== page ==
Enter global climate change – dry, drier and driest. New Priority: The need to retain and store water on a massive scale, to curtail runoff and conserve what has become our most precious nature resource, our dwindling water supply, particularly in the West and the Southwest. “Beaver dams, it turns out, have beneficial effects that can’t easily be replicated in other ways. They raise the water table alongside a stream, aiding the growth of trees and plants that stabilize the banks and prevent erosion. They improve fish and wildlife habitat and promote new, rich soil.
“‘We can spend a lot of money doing this work, or we can use beavers for almost nothing,’ Mr. Burrell said…Beavers are ecosystem engineers. As a family moves into new territory, the rodents drop a large tree across a stream to begin a new dam, which also serves as their lodge. They cover it with sticks, mud and stones, usually working at night. As the water level rises behind the dam, it submerges the entrance and protects the beavers from predators.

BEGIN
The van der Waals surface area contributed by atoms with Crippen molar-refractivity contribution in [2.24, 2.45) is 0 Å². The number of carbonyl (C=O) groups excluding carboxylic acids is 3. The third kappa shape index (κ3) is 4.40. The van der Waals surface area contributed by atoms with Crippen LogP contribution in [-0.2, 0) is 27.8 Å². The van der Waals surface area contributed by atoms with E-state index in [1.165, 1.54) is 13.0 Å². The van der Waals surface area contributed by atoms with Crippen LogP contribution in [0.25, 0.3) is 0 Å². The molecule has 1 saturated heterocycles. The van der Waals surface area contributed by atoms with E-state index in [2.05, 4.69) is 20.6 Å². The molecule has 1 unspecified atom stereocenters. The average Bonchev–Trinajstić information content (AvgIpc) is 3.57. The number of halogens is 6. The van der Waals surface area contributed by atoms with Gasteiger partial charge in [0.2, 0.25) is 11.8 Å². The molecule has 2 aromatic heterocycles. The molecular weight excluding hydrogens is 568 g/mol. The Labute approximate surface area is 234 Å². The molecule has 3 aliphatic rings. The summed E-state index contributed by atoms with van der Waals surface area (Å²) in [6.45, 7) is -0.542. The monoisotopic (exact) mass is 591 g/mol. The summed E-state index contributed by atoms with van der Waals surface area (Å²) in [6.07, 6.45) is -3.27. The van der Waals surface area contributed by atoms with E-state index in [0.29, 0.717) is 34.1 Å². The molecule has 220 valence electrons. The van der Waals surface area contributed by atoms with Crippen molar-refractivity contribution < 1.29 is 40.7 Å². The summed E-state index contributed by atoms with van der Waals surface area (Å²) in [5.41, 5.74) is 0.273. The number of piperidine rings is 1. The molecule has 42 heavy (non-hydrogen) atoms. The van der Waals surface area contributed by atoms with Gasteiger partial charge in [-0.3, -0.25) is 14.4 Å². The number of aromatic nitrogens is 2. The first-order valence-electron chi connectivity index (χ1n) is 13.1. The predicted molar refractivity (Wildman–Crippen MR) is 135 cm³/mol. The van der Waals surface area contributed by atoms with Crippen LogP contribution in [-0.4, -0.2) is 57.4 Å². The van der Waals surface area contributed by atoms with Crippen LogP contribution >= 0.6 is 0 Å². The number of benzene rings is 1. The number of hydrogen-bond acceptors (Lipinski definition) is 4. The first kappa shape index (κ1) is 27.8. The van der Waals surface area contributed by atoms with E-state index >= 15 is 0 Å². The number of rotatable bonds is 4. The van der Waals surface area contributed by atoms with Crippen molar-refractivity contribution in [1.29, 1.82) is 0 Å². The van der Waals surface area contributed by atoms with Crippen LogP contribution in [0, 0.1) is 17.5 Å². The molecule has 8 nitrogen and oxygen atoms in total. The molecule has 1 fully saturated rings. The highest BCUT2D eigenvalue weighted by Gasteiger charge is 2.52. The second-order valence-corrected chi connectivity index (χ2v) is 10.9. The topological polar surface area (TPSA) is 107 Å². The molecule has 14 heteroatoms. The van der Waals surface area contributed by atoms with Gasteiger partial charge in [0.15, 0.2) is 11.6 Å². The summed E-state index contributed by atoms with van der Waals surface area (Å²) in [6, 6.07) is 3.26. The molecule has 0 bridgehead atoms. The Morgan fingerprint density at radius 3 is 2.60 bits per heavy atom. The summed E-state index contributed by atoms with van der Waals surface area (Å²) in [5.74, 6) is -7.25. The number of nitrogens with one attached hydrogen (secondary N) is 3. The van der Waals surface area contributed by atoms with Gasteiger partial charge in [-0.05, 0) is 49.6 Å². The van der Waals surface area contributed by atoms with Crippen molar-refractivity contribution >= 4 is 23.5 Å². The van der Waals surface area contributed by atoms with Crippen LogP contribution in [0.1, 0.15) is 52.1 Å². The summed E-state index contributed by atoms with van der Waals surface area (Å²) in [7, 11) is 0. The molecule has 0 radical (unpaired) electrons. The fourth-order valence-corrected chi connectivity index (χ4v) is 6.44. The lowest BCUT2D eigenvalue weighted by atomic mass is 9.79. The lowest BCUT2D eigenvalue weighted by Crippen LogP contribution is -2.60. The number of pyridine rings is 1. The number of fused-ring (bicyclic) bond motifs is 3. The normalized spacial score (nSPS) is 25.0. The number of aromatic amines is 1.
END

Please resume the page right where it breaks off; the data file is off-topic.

“This pooling of water leads to a cascade of ecological changes. The pond nourishes young willows, aspens and other trees — prime beaver food — and provides a haven for fish that like slow-flowing water. The growth of grass and shrubs alongside the pond improves habitat for songbirds, deer and elk… Moreover, because dams raise underground water levels, they increase water supplies and substantially lower the cost of pumping groundwater for farming.
“And they help protect fish imperiled by rising water temperatures in rivers. The deep pools formed by beaver dams, with cooler water at the bottom, are ‘outstanding rearing habitat for juvenile coho salmon,’ said Michael M. Pollock, a fish biologist with the National Oceanic and Atmospheric Administration in Seattle, who has studied the ecological effects of beaver dams for 20 years.” NY Times.